The law of consent relating to contacts in sport has been the subject of intense academic debate in recent years (James, 2002; Gardiner, 1994, 2006; Watson, 2002; McCutcheon, 1994). The ultimate reason for this was a discussion of injury-causing contacts in sport in the House of Lords case of R v Brown [1993] 2 WLR 556. Here, the ruling that sports-persons could consent to certain contacts resulting in actual bodily harm or greater to the victim was a major step forward in sports law jurisprudence. It fuelled a debate as to what contacts sports-persons could consent to and how far that consent could go. It also resulted in the Law Commission referring to the issue in two consultation papers (Law Commission 1994, 1995). In summary the state of play in the immediate aftermath of Brown appeared to be that incidents involving elements of foul play may not fall within the definition of the defence of consent. It can, therefore, be put forward that, after consideration of Brown and the Law Commission reports, the rules of the game were the decisive factor in determining whether contacts can be consented to.


Playing Culture: Spreading the Play and Widening the Defence of Consent?


The ‘Playing Culture’ of a sport refers to the way that the game is accepted and how it is expected to be played by those who are in some way involved in it. The law of consent is limited to the rules of the game, but ‘Playing Culture’ would include codes of conduct, tactics and commonly occurring incidents of foul play. This has the potential to widen the scope of consent and is a controversial concept in that it suggests the ‘ acceptability’ of activity beyond the rules. It may, however, point to a more realistic way of controlling the sports-field. The history of this debate is long and complex (Gardiner, 2006, pp. 602-612). The Courts have been unwilling to expressly accept the concept but have referred to it obliquely on a number of occasions. In R v Bradshaw (1878) 14 Cox CC 83, the court stated that playing within the ‘rules and practices’ of the game would be a strong indicator that the conduct was legally acceptable. The reference to practices highlights that the conduct may stretch beyond the rules of a particular sport. In R v Billinghurst [1978] Crim LR 553 it was decided that players could only consent to force of a kind which could ‘reasonably be expected to happen during a game.’ Again this could be argued to be a wider interpretation of consent as acts of foul play could reasonably be expected to happen during the course of contact sports.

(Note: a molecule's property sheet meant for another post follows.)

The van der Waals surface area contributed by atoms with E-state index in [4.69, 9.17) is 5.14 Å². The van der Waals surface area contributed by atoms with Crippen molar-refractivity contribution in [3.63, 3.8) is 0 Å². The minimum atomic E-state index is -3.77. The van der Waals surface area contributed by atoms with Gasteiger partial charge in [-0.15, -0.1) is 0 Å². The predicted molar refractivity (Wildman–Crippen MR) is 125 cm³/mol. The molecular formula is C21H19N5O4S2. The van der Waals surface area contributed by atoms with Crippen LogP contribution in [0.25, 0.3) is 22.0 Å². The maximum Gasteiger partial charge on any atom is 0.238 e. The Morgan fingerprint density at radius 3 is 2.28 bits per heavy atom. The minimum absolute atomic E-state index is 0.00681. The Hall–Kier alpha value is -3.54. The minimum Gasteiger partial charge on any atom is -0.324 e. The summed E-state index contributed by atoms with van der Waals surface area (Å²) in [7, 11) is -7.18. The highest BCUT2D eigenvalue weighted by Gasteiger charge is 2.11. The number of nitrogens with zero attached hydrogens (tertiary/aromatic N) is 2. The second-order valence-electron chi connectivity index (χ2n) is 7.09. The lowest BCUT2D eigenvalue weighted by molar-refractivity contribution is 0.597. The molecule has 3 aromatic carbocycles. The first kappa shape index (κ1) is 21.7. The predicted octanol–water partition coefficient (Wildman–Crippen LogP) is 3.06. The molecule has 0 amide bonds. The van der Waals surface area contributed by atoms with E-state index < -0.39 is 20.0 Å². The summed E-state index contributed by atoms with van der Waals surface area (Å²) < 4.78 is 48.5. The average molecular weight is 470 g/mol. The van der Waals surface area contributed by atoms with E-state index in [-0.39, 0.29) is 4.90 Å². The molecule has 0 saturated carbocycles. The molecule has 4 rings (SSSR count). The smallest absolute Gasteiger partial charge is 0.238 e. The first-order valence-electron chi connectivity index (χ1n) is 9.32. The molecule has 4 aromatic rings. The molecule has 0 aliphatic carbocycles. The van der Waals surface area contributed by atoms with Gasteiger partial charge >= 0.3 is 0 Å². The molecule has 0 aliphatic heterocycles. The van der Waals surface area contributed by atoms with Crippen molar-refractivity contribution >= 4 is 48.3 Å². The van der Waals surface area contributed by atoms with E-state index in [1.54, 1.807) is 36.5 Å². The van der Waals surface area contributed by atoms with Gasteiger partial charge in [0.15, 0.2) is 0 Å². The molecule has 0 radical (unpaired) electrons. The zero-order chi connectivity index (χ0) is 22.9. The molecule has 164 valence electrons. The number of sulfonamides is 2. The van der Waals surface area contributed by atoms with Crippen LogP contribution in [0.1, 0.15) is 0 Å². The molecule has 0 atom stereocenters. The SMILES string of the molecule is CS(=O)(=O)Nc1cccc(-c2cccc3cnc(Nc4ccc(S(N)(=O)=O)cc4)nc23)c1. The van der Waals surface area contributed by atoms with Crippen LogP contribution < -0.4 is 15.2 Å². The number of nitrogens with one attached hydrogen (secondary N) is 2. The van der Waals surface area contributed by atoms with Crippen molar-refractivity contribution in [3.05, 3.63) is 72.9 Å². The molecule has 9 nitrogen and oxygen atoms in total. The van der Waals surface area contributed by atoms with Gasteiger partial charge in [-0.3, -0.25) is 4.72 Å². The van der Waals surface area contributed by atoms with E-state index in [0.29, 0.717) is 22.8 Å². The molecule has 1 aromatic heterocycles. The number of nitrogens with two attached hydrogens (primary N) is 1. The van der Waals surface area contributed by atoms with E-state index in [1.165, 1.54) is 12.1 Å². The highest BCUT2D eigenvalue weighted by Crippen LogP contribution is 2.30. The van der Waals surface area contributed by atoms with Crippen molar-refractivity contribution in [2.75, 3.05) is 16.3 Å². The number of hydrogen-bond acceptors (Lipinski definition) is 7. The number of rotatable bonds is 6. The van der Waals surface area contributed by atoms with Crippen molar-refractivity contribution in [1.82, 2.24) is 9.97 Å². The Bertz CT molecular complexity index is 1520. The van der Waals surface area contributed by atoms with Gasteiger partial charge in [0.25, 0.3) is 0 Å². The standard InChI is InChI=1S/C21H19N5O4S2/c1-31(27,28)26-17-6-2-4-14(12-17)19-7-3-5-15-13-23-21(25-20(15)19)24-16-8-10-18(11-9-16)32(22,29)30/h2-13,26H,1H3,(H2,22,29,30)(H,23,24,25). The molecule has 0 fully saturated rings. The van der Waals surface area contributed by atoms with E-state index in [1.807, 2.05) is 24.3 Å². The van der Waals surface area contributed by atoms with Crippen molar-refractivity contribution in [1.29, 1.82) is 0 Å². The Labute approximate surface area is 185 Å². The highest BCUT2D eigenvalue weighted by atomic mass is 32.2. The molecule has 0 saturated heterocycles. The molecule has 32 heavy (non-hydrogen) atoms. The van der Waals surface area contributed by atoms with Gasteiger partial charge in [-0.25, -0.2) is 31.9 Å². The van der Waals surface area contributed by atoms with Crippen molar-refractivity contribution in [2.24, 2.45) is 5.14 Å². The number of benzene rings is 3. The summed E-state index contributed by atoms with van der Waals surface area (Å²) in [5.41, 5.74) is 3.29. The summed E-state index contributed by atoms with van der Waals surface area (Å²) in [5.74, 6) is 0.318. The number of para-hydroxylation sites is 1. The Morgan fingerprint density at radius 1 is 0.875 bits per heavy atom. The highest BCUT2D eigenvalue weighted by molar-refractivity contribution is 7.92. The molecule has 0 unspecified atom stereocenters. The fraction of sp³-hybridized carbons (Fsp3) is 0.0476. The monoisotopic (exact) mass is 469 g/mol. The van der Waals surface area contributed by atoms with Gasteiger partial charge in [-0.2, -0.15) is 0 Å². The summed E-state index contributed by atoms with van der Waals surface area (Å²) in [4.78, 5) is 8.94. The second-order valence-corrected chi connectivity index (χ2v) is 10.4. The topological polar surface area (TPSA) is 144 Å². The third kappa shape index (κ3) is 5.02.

Further indirect support for Playing Culture stems from the case of R v Blissett (The Independent, 4th December 1992) in which the jury, when acquitting Blissett, relied on evidence given by the then Football Association Chief Executive, Graham Kelly. He stated that the type of challenge that occurred - jumping for the ball with an arm raised - was the type of challenge that would happen on average fifty times per match. It was obviously a dangerous challenge and also an instance of foul play (he was sent off for the challenge) but Kelly seemed to be of the opinion that it would be within the reasonable expectations of the players. With the Court relying heavily on the evidence, it is further proof that consent was being widened to include the concept of Playing Culture. However, it was unfortunate that the court, as in the cases of Bradshaw and Billinghurst, found themselves unable to expressly accept the concept.